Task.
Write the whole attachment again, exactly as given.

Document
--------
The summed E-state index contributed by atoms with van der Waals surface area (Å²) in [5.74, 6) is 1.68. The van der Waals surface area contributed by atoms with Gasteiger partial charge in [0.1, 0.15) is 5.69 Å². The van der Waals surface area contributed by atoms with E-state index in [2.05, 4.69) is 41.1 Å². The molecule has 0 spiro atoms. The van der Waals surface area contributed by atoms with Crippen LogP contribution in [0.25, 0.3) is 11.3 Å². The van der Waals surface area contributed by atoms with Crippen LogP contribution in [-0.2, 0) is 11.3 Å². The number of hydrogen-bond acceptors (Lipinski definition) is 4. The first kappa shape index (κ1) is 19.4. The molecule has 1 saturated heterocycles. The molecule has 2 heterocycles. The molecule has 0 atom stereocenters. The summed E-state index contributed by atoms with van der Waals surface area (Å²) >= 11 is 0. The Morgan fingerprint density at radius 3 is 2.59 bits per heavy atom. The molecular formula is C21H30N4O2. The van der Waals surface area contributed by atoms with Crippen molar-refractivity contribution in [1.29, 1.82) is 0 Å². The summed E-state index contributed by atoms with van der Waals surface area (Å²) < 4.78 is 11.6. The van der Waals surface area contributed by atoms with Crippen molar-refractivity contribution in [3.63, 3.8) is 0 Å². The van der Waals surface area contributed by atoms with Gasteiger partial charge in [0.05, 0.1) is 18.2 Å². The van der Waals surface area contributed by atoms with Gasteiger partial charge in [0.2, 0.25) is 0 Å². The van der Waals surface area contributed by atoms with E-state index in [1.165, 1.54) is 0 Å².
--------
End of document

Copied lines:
The summed E-state index contributed by atoms with van der Waals surface area (Å²) in [5.74, 6) is 1.68. The van der Waals surface area contributed by atoms with Gasteiger partial charge in [0.1, 0.15) is 5.69 Å². The van der Waals surface area contributed by atoms with E-state index in [2.05, 4.69) is 41.1 Å². The molecule has 0 spiro atoms. The van der Waals surface area contributed by atoms with Crippen LogP contribution in [0.25, 0.3) is 11.3 Å². The van der Waals surface area contributed by atoms with Crippen LogP contribution in [-0.2, 0) is 11.3 Å². The number of hydrogen-bond acceptors (Lipinski definition) is 4. The first kappa shape index (κ1) is 19.4. The molecule has 1 saturated heterocycles. The molecule has 2 heterocycles. The molecule has 0 atom stereocenters. The summed E-state index contributed by atoms with van der Waals surface area (Å²) >= 11 is 0. The Morgan fingerprint density at radius 3 is 2.59 bits per heavy atom. The molecular formula is C21H30N4O2. The van der Waals surface area contributed by atoms with Crippen molar-refractivity contribution in [1.29, 1.82) is 0 Å². The summed E-state index contributed by atoms with van der Waals surface area (Å²) < 4.78 is 11.6. The van der Waals surface area contributed by atoms with Crippen molar-refractivity contribution in [3.63, 3.8) is 0 Å². The van der Waals surface area contributed by atoms with Gasteiger partial charge in [0.05, 0.1) is 18.2 Å². The van der Waals surface area contributed by atoms with Gasteiger partial charge in [0.2, 0.25) is 0 Å². The van der Waals surface area contributed by atoms with E-state index in [1.165, 1.54) is 0 Å².